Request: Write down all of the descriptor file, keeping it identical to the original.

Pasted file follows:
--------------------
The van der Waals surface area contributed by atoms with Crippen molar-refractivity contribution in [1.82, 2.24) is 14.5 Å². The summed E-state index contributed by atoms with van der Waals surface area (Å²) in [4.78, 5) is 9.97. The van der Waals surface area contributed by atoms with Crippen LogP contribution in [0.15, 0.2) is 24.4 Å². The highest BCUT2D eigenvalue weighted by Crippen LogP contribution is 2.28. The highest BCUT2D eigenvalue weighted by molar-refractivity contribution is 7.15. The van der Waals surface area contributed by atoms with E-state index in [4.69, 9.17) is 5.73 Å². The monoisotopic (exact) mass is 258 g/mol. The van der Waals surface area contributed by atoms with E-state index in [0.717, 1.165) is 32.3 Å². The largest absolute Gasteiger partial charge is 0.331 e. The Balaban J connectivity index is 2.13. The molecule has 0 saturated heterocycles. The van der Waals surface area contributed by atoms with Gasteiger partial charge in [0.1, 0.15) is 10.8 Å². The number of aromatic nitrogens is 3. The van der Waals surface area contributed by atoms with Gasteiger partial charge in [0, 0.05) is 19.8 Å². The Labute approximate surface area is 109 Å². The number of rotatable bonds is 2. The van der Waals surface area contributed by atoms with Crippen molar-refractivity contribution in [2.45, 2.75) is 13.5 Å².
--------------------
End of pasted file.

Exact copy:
The van der Waals surface area contributed by atoms with Crippen molar-refractivity contribution in [1.82, 2.24) is 14.5 Å². The summed E-state index contributed by atoms with van der Waals surface area (Å²) in [4.78, 5) is 9.97. The van der Waals surface area contributed by atoms with Crippen LogP contribution in [0.15, 0.2) is 24.4 Å². The highest BCUT2D eigenvalue weighted by Crippen LogP contribution is 2.28. The highest BCUT2D eigenvalue weighted by molar-refractivity contribution is 7.15. The van der Waals surface area contributed by atoms with E-state index in [4.69, 9.17) is 5.73 Å². The monoisotopic (exact) mass is 258 g/mol. The van der Waals surface area contributed by atoms with E-state index in [0.717, 1.165) is 32.3 Å². The largest absolute Gasteiger partial charge is 0.331 e. The Balaban J connectivity index is 2.13. The molecule has 0 saturated heterocycles. The van der Waals surface area contributed by atoms with Gasteiger partial charge in [0.1, 0.15) is 10.8 Å². The number of aromatic nitrogens is 3. The van der Waals surface area contributed by atoms with Gasteiger partial charge in [0, 0.05) is 19.8 Å². The Labute approximate surface area is 109 Å². The number of rotatable bonds is 2. The van der Waals surface area contributed by atoms with Crippen molar-refractivity contribution in [2.45, 2.75) is 13.5 Å².